Cloud Computing – History repeats itself

by Abhinna Shreshtha    Oct 18, 2010

Cloud Computing  History repeats itselfWhen years back, service providers introduced the option of IT outsourcing to companies, the way in which organizations used IT drastically changed. Now years down the line, the outsourcing model has further evolved with the concept of cloud computing. With a number of similarities, it would be perhaps be wise if organizations took a look at the past to get a glimpse of the future.

Outsourcing IT applications was a godsend for many organizations, but there are many that chose to continue managing IT in-house. There still are many such companies, especially in the developing nation, who look after their own IT infrastructure and are doing a good job. Just because a new concept comes in doesn’t mean it’s for everyone.

Service companies have always tried to convince people to outsource and with cloud computing they will only become more insistent. As a user, it is very easy to get tempted by the number of benefits moving to the cloud will bring. But just as outsourcing is not always the best option, embracing cloud computing might not be in the best interests of your organization. Don’t get enamored by just what service providers tell you. Speak to people who have adopted and try to figure out whether your company will benefit or not.

Of course the flip side is also true, just because you don’t have any immediate plans for cloud computing, does not mean that you ignore it completely. Do your groundwork and keep track of what is happening in the industry. When the time comes to move to the cloud, you won’t have to spend time getting to grips with it.

A good idea is to do things incrementally. This will make it easier for both service provider and users to figure out the glitches as and when they appear.

Of course, moving to the cloud does not mean all problems are over. Yes, it is suppose to relieve you of all your IT worries, but in reality, one set of responsibilities will be replaced by another. For starters, standard SLAs that are being used for outsourcing projects currently will need need to accommodate the changes that cloud computing will bring. What happens if the provider shuts down? Do I keep ownership of my data on the cloud? These are just some of the questions to be considered.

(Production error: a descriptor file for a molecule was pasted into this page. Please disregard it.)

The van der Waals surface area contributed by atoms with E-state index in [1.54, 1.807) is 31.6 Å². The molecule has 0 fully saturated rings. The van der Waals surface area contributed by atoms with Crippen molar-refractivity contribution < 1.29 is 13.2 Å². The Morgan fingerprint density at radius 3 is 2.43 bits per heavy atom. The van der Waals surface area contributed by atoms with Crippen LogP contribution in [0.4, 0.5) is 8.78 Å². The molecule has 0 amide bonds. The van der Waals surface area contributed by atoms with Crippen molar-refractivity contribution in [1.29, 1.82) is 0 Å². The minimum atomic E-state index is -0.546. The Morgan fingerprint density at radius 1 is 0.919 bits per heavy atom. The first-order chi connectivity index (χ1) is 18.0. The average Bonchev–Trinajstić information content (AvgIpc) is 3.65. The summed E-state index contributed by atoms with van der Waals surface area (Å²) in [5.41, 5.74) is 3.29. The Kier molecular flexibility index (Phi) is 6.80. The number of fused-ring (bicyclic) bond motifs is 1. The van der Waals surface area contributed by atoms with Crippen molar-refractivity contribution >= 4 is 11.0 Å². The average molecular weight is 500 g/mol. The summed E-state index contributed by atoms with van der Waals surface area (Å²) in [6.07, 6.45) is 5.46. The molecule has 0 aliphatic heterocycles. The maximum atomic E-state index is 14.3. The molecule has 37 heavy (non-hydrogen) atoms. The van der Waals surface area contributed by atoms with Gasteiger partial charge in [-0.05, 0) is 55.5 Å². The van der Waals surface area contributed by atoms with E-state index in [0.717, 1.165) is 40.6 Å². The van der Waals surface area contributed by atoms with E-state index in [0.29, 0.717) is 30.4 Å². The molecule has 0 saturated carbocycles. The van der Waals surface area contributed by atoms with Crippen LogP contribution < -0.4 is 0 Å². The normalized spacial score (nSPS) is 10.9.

Also, the responsibilities of in-house IT teams will definitely change, as they did when outsourcing became mainstream. CIO will have to figure out how their current staff complements the company’s move to the cloud. We could be looking at an era where the role of the IT team changes to one of monitoring, as work gets more and more sourced to third-parties. In such a scenario how does a CIO tinker with his workforce? Removing redundant IT hardware is easy, laying off human resources is not; the management and IT heads will have to figure out a way out of this quandary.

History repeats itself as farce. So where does the farce part come in? Never, if we are lucky. Where the danger lies is with organizations jumping in without getting the basics right. The way in which some IT companies are being enthusiastic about the cloud leaves open the chance that someone might jump their guns a little too soon. Of course there will be the occasional slip-ups in the beginning that is only to be accepted; the danger lies that a single high-profile blunder could cause confidence in to waver and then what was being touted as a revolution could very well see an early grave.

The concept is still nascent, a lot of things need to be worked out and there are really no standards or best practices that anyone agrees on. In such a scenario, it is important that the IT ecosystem takes lessons from past mistakes and tries not to repeat them.